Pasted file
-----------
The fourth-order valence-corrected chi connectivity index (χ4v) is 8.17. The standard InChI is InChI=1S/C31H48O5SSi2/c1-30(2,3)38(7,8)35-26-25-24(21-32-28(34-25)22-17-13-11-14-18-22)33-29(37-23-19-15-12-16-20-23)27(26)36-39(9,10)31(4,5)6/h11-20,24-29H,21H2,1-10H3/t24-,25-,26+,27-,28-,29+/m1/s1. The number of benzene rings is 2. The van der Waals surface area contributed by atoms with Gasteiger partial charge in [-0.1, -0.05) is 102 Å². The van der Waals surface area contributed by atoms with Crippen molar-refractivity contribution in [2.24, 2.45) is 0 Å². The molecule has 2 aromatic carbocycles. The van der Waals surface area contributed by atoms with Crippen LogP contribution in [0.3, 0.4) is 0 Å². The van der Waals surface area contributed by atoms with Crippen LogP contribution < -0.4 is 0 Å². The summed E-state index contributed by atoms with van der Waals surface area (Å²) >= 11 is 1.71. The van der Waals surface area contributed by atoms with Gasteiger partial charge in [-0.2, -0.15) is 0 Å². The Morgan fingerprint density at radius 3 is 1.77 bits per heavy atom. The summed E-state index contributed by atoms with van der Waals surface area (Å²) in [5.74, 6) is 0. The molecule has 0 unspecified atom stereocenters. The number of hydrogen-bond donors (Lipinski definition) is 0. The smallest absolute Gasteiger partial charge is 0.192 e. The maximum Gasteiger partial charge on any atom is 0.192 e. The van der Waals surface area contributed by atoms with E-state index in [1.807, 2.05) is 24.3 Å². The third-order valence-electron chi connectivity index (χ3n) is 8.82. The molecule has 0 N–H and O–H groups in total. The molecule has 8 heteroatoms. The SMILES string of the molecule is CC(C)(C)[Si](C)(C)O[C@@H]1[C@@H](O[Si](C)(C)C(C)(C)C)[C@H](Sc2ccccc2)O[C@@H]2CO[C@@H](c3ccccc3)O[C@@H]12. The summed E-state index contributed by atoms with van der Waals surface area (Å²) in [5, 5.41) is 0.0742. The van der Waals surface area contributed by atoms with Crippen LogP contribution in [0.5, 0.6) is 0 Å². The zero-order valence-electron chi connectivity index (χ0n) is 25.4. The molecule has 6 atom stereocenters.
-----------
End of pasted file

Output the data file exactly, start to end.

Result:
The fourth-order valence-corrected chi connectivity index (χ4v) is 8.17. The standard InChI is InChI=1S/C31H48O5SSi2/c1-30(2,3)38(7,8)35-26-25-24(21-32-28(34-25)22-17-13-11-14-18-22)33-29(37-23-19-15-12-16-20-23)27(26)36-39(9,10)31(4,5)6/h11-20,24-29H,21H2,1-10H3/t24-,25-,26+,27-,28-,29+/m1/s1. The number of benzene rings is 2. The van der Waals surface area contributed by atoms with Gasteiger partial charge in [-0.1, -0.05) is 102 Å². The van der Waals surface area contributed by atoms with Crippen molar-refractivity contribution in [2.24, 2.45) is 0 Å². The molecule has 2 aromatic carbocycles. The van der Waals surface area contributed by atoms with Crippen LogP contribution in [0.3, 0.4) is 0 Å². The van der Waals surface area contributed by atoms with Crippen LogP contribution < -0.4 is 0 Å². The summed E-state index contributed by atoms with van der Waals surface area (Å²) >= 11 is 1.71. The van der Waals surface area contributed by atoms with Gasteiger partial charge in [-0.2, -0.15) is 0 Å². The Morgan fingerprint density at radius 3 is 1.77 bits per heavy atom. The summed E-state index contributed by atoms with van der Waals surface area (Å²) in [5.74, 6) is 0. The molecule has 0 unspecified atom stereocenters. The number of hydrogen-bond donors (Lipinski definition) is 0. The smallest absolute Gasteiger partial charge is 0.192 e. The maximum Gasteiger partial charge on any atom is 0.192 e. The van der Waals surface area contributed by atoms with E-state index in [1.807, 2.05) is 24.3 Å². The third-order valence-electron chi connectivity index (χ3n) is 8.82. The molecule has 0 N–H and O–H groups in total. The molecule has 8 heteroatoms. The SMILES string of the molecule is CC(C)(C)[Si](C)(C)O[C@@H]1[C@@H](O[Si](C)(C)C(C)(C)C)[C@H](Sc2ccccc2)O[C@@H]2CO[C@@H](c3ccccc3)O[C@@H]12. The summed E-state index contributed by atoms with van der Waals surface area (Å²) in [5, 5.41) is 0.0742. The van der Waals surface area contributed by atoms with Crippen LogP contribution in [0.5, 0.6) is 0 Å². The zero-order valence-electron chi connectivity index (χ0n) is 25.4. The molecule has 6 atom stereocenters.